The Red Sea Diving Resort movie review

Despite some similarities, don’t dismiss The Red Sea Diving Resort as an Argo by the sea. There’s enough here to warrant a watch even if it has a certain sense of deja vu.

Red Sea Diving Resort is loosely based on actual events, but the truth and fiction get so muddied that it’s best not to get too worked up over the facts.

Chris Evans (Avengers: Endgame) plays Ari Levinson, an Israeli Mossad agent who’s helping Ethiopian Jewish refugees in Sudan find sanctuary. Evans is a fine actor, but he can pass for an Israeli about as much as Ben Affleck did Tony Mendez in Argo. It’s that problematic thinking that these stories can’t be as engaging without a white lead.

the red sea diving resort movie review - chris evans, hayley bennett, michiel huisman and alex hassell

With his latest rescue efforts shut down by the higher-ups including his direct supervisor Ethan Levin (Sir Ben Kingsley, Iron Man 3), Ari has to come up with a new way to help all of the thousands of refugees left behind. He gets the idea to lease a resort and use it as the extraction point to transport refugees gathered by his ally Kabede Bimro (Michael Kenneth Williams, When They See Us).

Ari assembles a team to aid in these rescues including medic Sammy (Alessandro Nivola, Selma), (Haley Bennett, The Magnificent Seven), sniper Max (Alex Hassell) and driver Jake (Michiel Huisman, Game of Thrones).

As always with these types of films where a predominantly white starring cast sets out to help nameless brown faces there’s that unavoidable “white savior” feeling. Kabede is given enough screen time to not feel like a complete afterthought, but Director/Screenwriter Gideon Raff (Homeland) missed the opportunity to shake the narrative further by showing Kabede’s daring rescue efforts from his perspective.

the red sea diving resort movie review - michael kenneth williams and chris evans

For too much of the film, Raff makes Ari’s rescues play out too smoothly while Kabede’s efforts in corralling and leading these escapes could have offered more drama and tension. At least there’s some suspense whether all of Kabede’s rescue efforts will have a 100% success rate.

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There’s some gunfire exchanges and mass executions, but the film largely just hints at major action sequences. Given the setup and the menacing presence of Gotham’s Chris Chalk as the cruel Col. Abdel Ahmed seeking to stop the rescue efforts, Raff teases action that never arrives.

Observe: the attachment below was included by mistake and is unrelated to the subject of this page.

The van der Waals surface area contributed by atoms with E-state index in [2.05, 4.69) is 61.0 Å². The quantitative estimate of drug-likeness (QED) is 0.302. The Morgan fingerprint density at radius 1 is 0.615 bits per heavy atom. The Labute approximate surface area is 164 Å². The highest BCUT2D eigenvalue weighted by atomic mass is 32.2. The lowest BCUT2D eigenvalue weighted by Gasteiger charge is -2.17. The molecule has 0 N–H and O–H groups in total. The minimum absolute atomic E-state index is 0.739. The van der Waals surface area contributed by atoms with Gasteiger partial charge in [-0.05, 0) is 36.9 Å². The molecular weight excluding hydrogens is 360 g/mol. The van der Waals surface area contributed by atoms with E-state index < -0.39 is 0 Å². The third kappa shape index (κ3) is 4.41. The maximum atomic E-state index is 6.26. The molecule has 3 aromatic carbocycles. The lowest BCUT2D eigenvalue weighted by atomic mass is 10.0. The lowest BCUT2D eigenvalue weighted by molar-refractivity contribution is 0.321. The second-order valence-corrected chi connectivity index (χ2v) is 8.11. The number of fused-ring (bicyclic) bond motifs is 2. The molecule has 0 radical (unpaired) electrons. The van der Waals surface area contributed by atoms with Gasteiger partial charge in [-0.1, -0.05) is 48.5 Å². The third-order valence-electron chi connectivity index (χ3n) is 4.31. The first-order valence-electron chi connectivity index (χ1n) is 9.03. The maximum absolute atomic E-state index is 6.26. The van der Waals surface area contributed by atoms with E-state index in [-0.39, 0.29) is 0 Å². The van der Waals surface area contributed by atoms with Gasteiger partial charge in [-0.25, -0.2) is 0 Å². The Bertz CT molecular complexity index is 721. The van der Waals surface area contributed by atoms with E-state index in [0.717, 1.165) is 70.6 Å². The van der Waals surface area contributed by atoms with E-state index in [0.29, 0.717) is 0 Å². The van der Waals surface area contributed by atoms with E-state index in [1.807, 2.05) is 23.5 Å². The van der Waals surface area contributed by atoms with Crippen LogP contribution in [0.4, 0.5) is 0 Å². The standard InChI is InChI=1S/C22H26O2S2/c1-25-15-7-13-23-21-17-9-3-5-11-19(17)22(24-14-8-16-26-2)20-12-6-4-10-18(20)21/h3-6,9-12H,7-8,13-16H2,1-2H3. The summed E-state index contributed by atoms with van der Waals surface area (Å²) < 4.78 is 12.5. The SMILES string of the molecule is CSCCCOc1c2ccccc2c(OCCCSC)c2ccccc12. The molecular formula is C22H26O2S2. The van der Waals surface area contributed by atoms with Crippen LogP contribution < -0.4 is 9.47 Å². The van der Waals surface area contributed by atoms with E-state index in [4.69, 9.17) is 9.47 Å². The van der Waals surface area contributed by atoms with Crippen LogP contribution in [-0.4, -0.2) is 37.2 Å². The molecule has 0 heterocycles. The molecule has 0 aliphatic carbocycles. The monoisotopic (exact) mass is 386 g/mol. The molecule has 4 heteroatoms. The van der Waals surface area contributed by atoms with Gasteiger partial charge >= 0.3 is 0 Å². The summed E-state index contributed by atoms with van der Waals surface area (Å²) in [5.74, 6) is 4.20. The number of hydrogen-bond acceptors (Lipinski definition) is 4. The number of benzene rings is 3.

Based on the number of rescue operations, Ahmed doesn’t seem particularly concerned for large stretches of the film. And when he does act, it’s done more in an intimidating, threatening yet ineffective manner that doesn’t lead to any real trouble for Ari’s crew.

One of the highlights of the film is the bizarre reality of Ari and his team having to run the resort like an actual resort when tourists arrive looking for a getaway. It’s during these sequences that the cast really gets to shine, but it’s not nearly enough for the run time.

the red sea diving resort movie review - greg kinnear and sir ben kingsley

At over two hours, Raff doesn’t always make the best use of his screen time getting bogged down into politics and inconsequential subplots like Sammy’s issues with Ari’s leadership. Greg Kinnear has a seemingly random supporting role as CIA agent Walton Bowen, who becomes important in the final act. It would have been nice for Raff to spend more time on Ari’s team and learning their motivations for signing up and continuing with the mission.

The end credit notes aren’t going to prove very satisfying for audience members who anticipate the actors with the real life players as many characters were combinations of people for efficiency. Still, this effort is an interesting historical footnote and worth exploring. It’s just unfortunate that Raff didn’t go as deep as he could have with the subject matter and the people involved in this years long operation.

Rating: 6 out of 10

Photo Credit: Netflix

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